Civic Hall is a successful nonprofit collaborative focused on providing tech-related opportunities to low-income residents in Manhattan. It inadvertently became a lightning rod for misplaced concerns that big commercial tech was bringing all its problems to the area and would change the good things the community had going.

States and cities alike are considering legislation to protect data privacy and regulate or ban the use of facial recognition. “Privacy concerns cross party lines,” says New Jersey state Rep. Andrew Zwicker. “When I’m out talking to people, I’m hearing this over and over, especially all the headlines around facial recognition right now.”

This represents a huge change in tone from just a few years ago, when politicians seemed to believe that tech could do no wrong. At the start of the century, Congress took a free-market approach to the Internet, blocking taxes on access and online purchases. Every mayor in America led cheers for tech hubs in their towns, bragging about being home to the next Silicon Prairie or Silicon Alley or Silicon Whatever. 

“The policy of the United States seemed to be what was good for the Internet is good for America,” Bruce Mehlman, a former assistant secretary of commerce for technology policy, said at a National Press Club forum. “Now, it’s mixed.”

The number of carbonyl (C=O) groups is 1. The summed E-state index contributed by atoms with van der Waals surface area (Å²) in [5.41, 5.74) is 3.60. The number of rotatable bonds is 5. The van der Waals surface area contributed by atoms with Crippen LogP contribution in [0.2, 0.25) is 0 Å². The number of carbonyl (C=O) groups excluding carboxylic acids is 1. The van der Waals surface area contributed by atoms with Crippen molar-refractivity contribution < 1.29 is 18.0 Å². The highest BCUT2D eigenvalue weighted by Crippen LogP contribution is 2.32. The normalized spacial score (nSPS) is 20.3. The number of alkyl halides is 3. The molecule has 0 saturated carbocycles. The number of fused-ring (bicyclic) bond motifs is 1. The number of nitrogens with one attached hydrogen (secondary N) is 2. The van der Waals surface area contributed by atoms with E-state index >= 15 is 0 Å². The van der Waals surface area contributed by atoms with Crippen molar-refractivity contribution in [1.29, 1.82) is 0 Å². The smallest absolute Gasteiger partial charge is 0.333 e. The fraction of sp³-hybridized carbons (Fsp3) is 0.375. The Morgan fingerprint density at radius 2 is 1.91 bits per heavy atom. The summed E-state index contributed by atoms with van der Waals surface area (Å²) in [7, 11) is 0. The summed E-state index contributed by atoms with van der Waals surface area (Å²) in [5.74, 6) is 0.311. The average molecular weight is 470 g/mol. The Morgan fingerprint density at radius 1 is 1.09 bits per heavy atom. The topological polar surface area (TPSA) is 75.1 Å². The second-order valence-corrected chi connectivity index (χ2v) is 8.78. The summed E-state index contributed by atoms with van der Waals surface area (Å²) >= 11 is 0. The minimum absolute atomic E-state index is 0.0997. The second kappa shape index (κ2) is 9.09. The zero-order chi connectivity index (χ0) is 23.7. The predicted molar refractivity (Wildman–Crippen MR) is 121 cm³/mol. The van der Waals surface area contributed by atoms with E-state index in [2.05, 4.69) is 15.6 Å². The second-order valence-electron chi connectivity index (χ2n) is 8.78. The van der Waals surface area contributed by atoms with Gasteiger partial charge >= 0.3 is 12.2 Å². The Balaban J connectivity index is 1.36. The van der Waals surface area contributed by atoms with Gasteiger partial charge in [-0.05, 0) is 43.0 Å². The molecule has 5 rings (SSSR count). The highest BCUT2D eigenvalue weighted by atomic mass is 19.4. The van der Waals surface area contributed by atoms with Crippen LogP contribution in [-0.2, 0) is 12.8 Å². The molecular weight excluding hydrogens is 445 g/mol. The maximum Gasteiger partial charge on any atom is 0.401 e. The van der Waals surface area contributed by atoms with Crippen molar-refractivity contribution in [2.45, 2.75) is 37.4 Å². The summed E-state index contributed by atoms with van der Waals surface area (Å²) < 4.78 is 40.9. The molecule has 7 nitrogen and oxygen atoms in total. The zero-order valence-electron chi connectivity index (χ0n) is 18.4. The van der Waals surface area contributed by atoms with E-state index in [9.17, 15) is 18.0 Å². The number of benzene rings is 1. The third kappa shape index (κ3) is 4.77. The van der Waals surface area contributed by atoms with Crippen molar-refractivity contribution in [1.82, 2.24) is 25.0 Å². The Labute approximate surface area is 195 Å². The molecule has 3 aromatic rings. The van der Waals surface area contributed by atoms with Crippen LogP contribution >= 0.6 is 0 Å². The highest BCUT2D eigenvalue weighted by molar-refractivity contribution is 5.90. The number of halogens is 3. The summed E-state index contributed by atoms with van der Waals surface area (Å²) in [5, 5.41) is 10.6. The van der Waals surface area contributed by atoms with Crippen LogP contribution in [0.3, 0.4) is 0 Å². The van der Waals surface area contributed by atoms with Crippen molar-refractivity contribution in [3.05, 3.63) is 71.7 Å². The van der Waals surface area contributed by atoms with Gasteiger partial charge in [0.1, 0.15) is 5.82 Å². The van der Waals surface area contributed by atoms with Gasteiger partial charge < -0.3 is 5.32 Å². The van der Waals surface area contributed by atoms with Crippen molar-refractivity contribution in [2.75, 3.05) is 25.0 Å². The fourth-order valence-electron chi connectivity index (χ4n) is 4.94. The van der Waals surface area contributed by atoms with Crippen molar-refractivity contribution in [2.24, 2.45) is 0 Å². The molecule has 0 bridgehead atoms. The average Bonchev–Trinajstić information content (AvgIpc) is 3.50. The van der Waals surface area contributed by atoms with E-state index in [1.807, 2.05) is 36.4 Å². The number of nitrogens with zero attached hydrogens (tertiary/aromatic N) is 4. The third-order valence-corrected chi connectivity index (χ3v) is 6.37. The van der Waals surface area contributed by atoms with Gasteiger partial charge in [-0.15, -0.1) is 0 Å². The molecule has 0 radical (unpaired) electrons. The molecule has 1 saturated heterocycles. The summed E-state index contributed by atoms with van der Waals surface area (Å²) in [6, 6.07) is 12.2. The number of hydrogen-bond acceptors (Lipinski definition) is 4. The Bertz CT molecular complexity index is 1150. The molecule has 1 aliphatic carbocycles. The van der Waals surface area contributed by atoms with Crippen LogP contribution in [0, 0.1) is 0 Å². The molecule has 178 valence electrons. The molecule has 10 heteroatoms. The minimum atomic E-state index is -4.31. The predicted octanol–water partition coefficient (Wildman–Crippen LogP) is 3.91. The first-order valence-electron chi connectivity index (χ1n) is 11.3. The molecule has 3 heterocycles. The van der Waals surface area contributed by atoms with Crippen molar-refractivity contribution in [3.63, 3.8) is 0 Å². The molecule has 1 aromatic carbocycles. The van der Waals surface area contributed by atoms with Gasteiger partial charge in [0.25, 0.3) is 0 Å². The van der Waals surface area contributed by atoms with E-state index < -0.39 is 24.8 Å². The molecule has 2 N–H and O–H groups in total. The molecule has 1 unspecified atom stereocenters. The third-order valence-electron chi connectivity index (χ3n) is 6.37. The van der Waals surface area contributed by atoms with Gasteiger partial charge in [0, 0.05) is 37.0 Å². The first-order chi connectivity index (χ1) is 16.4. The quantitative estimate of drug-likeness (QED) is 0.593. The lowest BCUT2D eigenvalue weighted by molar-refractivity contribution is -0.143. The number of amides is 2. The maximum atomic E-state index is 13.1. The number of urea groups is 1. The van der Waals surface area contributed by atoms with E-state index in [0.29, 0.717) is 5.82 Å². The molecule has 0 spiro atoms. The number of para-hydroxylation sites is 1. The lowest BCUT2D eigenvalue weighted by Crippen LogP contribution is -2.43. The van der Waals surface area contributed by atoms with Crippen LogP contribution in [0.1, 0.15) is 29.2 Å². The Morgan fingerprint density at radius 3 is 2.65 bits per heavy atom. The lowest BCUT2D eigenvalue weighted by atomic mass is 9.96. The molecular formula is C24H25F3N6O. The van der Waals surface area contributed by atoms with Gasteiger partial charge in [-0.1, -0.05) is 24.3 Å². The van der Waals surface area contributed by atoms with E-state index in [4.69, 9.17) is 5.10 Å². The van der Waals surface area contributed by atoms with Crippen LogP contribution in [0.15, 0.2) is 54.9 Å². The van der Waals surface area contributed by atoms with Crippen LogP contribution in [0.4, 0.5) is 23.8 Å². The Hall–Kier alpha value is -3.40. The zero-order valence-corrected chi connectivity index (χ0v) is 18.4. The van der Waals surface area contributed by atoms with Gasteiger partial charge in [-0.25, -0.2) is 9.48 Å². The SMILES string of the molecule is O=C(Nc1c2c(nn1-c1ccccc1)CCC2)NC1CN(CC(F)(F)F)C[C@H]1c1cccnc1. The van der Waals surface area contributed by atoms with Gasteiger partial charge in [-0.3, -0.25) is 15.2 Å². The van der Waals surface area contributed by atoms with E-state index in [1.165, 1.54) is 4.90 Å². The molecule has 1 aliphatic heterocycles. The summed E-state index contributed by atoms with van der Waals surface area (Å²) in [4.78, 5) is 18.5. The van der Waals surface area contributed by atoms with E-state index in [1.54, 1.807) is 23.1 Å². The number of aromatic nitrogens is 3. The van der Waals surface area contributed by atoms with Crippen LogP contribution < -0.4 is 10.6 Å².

It’s possible that the so-called techlash was inevitable. What were once seen as scrappy, innovative companies creating a world-leading industry have become corporate behemoths, blamed — in part, at least, in some quarters — for everything from election interference and the death of privacy to the spread of hate speech, misinformation and “fake news.” Today, there’s also a generalized, if often overstated, fear that the robots are going to take all the jobs.

No one is suggesting that the tech genie can or should be put back in the bottle. If anything, the pace of innovation and the use of technology are likely to accelerate. But the tech giants themselves recognize that they can no longer expect a free ride when it comes to regulation.

“When companies become the most important players in terms of both market cap and ubiquity in our lives, it’s going to raise policy questions and it should raise policy questions,” Mehlman said. 

Decline of Trust in Tech

In an era when faith in institutions keeps reaching new lows, people are still generally hopeful about technology. Surveys indicate that more people trust tech more than other industrial sectors such as manufacturing, let alone government or the media.